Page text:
[M]embers of labor unions, and unorganized unskilled workers, will sooner or later realize that their government is not even trying to prevent wages from sinking or to prevent jobs from being exported. Around the same time, they will realize that suburban white-collar workers — themselves desperately afraid of being downsized — are not going to let themselves be taxed to provide social benefits for anyone else.
At that point, something will crack. The nonsuburban electorate will decide that the system has failed and start looking around for a strongman to vote for — someone willing to assure them that, once he is elected, the smug bureaucrats, tricky lawyers, overpaid bond salesmen, and postmodernist professors will no longer be calling the shots. …
One thing that is very likely to happen is that the gains made in the past 40 years by black and brown Americans, and by homosexuals, will be wiped out. Jocular contempt for women will come back into fashion. … All the resentment which badly educated Americans feel about having their manners dictated to them by college graduates will find an outlet.
First, let’s establish that correlation does not equal causation. But some of these maps of television show viewership are provocative. Where is Duck Dynasty watched most? Least? How about Modern Family?
The contrast of the shows most watched in urban vs. rural areas is ripe for cultural and media studies dissertation. Then let’s layer in maps of fatal drug overdoses and see what correlations appear to the naked eye.
Scroll down, follow the links to the Times article and scroll through the entire article to see what shows are watched most/least where. At the very bottom, enter any zip code to see the most/least watch shows in that zip. This is first rate journalism.
The full New York Times article link is immediately below. For contrast, compare those maps to the recent Wall Street Journal map of per capita opiod drug overdoses (2014 in lower right)
Wall Street Journal map of fatal drug overdoses through time. Compare and contrast the 2014 (lower right) map saturation with the media maps, above.
This begs the question, are we one nation, two, or more?
This 2013 Times analysis of gerrymandering‘s disproportionate influence on control of the Congress still holds true. Remember that safe seats (to one party) will promote intra-party competitions to be more ideologically pure.
Thus gerrymandering contributes to polarization in the Congress. Thus, even if your state is not highly gerrymandered, you have an interest in other states not being so.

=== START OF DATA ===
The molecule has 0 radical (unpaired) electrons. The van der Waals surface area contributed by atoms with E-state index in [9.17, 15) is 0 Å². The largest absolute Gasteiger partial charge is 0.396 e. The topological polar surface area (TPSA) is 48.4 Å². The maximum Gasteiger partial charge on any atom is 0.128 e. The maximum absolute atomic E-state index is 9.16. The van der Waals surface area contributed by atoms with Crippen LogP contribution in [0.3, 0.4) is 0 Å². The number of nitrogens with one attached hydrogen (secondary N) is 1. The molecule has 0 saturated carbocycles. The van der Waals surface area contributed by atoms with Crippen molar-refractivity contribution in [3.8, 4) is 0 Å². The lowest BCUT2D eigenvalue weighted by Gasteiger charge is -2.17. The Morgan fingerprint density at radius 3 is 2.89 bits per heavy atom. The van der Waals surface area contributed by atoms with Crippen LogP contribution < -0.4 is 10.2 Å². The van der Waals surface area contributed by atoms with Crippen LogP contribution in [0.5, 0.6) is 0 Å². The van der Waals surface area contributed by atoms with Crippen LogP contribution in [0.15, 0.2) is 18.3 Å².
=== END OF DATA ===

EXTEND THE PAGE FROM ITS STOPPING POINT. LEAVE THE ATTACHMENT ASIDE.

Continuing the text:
Compare the seven most aggregious Congressional districts, below, with a sample Rorschack ink blot. “Tell me what you see?” – said the therapist.
Public trust in government is at an all-time low, since the 1950s, according to recent Pew research:
Public trust in the government remains near historic lows. Only 19% of Americans today say they can trust the government in Washington to do what is right “just about always” (3%) or “most of the time” (16%)
But it is not just the government,as an institution, that the public no longer trusts, it seems to be most institutions. Of 14 institutions (government, military, Supreme Court, Congress, banks, big business, small business, medical system, public education, labor unions, etc.), the percentage of Americans who by and large trust these institutions has gone down because of the Great Recession and has not recovered (Gallup research)
And specific institutions have precipitously fallen out of favor since the Great Recession, as shown in the table below. Only the Military and Police have had greater than 50% strong confidence of the public and kept it, since 2006.
According to the a recent Gallop poll, religion is “very important” in about 50% of the population’s lives (see graph below and full article here).
That could be a strong binding force, if there were one binding state religion. But there is not. Rather we have a myriad of religious sect affiliations.
Further, strong religious affiliation is not equally distributed across other population attributes, such as political party. While half of the Republicans are “highly religious” only a third of the Democrats define themselves as such. Moreover, that 20% deficit among the Democrats resides in the “Not Religious” group — the other end of the spectrum.
“Truth is what the community of inquirers agree it is at any point in time” – Charles Pierce’s rough definition. But what if the community of inquirers are not acting in good faith or have emotional baggage that is blinding them to logic and evidence?
NASA’s web site spells it out clearly.
“Observations throughout the world make it clear that climate change is occurring, and rigorous scientific research demonstrates that the greenhouse gases emitted by human activities are the primary driver.” (2009)